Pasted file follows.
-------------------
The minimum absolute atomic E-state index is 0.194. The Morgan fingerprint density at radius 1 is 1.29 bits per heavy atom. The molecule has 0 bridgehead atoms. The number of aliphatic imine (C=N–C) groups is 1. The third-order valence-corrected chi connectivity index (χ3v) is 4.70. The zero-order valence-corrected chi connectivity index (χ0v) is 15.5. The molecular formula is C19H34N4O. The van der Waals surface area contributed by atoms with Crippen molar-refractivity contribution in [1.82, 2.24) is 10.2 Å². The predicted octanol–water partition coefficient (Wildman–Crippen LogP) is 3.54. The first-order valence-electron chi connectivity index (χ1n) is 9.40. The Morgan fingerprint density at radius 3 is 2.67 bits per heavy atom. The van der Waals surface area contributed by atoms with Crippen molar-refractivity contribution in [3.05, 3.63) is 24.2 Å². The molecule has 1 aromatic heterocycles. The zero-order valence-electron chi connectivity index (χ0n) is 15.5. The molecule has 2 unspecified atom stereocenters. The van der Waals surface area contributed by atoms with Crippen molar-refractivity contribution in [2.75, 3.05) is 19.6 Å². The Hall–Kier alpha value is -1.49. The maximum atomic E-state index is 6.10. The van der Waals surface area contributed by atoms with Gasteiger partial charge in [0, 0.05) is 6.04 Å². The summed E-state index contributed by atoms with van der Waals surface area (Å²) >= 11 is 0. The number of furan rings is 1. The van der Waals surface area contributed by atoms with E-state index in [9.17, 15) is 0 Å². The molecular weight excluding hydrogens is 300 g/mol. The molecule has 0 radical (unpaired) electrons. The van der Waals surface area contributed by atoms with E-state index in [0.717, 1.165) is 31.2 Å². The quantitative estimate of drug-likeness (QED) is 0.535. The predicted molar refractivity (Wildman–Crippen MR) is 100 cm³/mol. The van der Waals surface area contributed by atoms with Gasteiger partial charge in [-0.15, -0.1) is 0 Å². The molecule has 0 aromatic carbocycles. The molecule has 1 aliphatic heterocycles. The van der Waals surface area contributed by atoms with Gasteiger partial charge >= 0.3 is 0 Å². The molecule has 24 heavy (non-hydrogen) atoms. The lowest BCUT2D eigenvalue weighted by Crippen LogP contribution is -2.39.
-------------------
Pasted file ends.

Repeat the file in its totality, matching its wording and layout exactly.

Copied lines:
The minimum absolute atomic E-state index is 0.194. The Morgan fingerprint density at radius 1 is 1.29 bits per heavy atom. The molecule has 0 bridgehead atoms. The number of aliphatic imine (C=N–C) groups is 1. The third-order valence-corrected chi connectivity index (χ3v) is 4.70. The zero-order valence-corrected chi connectivity index (χ0v) is 15.5. The molecular formula is C19H34N4O. The van der Waals surface area contributed by atoms with Crippen molar-refractivity contribution in [1.82, 2.24) is 10.2 Å². The predicted octanol–water partition coefficient (Wildman–Crippen LogP) is 3.54. The first-order valence-electron chi connectivity index (χ1n) is 9.40. The Morgan fingerprint density at radius 3 is 2.67 bits per heavy atom. The van der Waals surface area contributed by atoms with Crippen molar-refractivity contribution in [3.05, 3.63) is 24.2 Å². The molecule has 1 aromatic heterocycles. The zero-order valence-electron chi connectivity index (χ0n) is 15.5. The molecule has 2 unspecified atom stereocenters. The van der Waals surface area contributed by atoms with Crippen molar-refractivity contribution in [2.75, 3.05) is 19.6 Å². The Hall–Kier alpha value is -1.49. The maximum atomic E-state index is 6.10. The van der Waals surface area contributed by atoms with Gasteiger partial charge in [0, 0.05) is 6.04 Å². The summed E-state index contributed by atoms with van der Waals surface area (Å²) >= 11 is 0. The number of furan rings is 1. The van der Waals surface area contributed by atoms with E-state index in [9.17, 15) is 0 Å². The molecular weight excluding hydrogens is 300 g/mol. The molecule has 0 radical (unpaired) electrons. The van der Waals surface area contributed by atoms with E-state index in [0.717, 1.165) is 31.2 Å². The quantitative estimate of drug-likeness (QED) is 0.535. The predicted molar refractivity (Wildman–Crippen MR) is 100 cm³/mol. The van der Waals surface area contributed by atoms with Gasteiger partial charge in [-0.15, -0.1) is 0 Å². The molecule has 0 aromatic carbocycles. The molecule has 1 aliphatic heterocycles. The van der Waals surface area contributed by atoms with Gasteiger partial charge >= 0.3 is 0 Å². The molecule has 24 heavy (non-hydrogen) atoms. The lowest BCUT2D eigenvalue weighted by Crippen LogP contribution is -2.39.